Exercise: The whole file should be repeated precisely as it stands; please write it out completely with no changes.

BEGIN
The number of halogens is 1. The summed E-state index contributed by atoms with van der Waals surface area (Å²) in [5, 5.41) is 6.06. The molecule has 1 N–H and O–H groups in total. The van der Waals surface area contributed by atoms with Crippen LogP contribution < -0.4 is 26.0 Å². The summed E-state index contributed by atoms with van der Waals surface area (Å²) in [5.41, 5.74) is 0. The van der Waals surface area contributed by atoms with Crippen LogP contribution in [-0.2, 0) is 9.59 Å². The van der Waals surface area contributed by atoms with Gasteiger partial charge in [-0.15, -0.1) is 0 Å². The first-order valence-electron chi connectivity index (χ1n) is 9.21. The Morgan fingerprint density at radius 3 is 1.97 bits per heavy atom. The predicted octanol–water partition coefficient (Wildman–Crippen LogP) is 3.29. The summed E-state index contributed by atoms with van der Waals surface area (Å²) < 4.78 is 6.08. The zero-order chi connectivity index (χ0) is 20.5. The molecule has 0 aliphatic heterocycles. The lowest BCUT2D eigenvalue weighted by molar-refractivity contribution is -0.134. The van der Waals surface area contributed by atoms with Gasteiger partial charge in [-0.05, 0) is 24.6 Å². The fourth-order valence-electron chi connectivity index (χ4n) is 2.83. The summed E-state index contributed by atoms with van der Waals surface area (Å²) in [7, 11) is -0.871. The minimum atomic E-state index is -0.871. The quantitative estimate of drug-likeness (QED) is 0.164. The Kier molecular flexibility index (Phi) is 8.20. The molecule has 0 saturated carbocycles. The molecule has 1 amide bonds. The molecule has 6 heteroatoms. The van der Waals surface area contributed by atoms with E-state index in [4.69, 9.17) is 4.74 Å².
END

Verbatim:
The number of halogens is 1. The summed E-state index contributed by atoms with van der Waals surface area (Å²) in [5, 5.41) is 6.06. The molecule has 1 N–H and O–H groups in total. The van der Waals surface area contributed by atoms with Crippen LogP contribution < -0.4 is 26.0 Å². The summed E-state index contributed by atoms with van der Waals surface area (Å²) in [5.41, 5.74) is 0. The van der Waals surface area contributed by atoms with Crippen LogP contribution in [-0.2, 0) is 9.59 Å². The van der Waals surface area contributed by atoms with Gasteiger partial charge in [-0.15, -0.1) is 0 Å². The first-order valence-electron chi connectivity index (χ1n) is 9.21. The Morgan fingerprint density at radius 3 is 1.97 bits per heavy atom. The predicted octanol–water partition coefficient (Wildman–Crippen LogP) is 3.29. The summed E-state index contributed by atoms with van der Waals surface area (Å²) < 4.78 is 6.08. The zero-order chi connectivity index (χ0) is 20.5. The molecule has 0 aliphatic heterocycles. The lowest BCUT2D eigenvalue weighted by molar-refractivity contribution is -0.134. The van der Waals surface area contributed by atoms with Gasteiger partial charge in [-0.05, 0) is 24.6 Å². The fourth-order valence-electron chi connectivity index (χ4n) is 2.83. The summed E-state index contributed by atoms with van der Waals surface area (Å²) in [7, 11) is -0.871. The minimum atomic E-state index is -0.871. The quantitative estimate of drug-likeness (QED) is 0.164. The Kier molecular flexibility index (Phi) is 8.20. The molecule has 0 saturated carbocycles. The molecule has 1 amide bonds. The molecule has 6 heteroatoms. The van der Waals surface area contributed by atoms with E-state index in [4.69, 9.17) is 4.74 Å².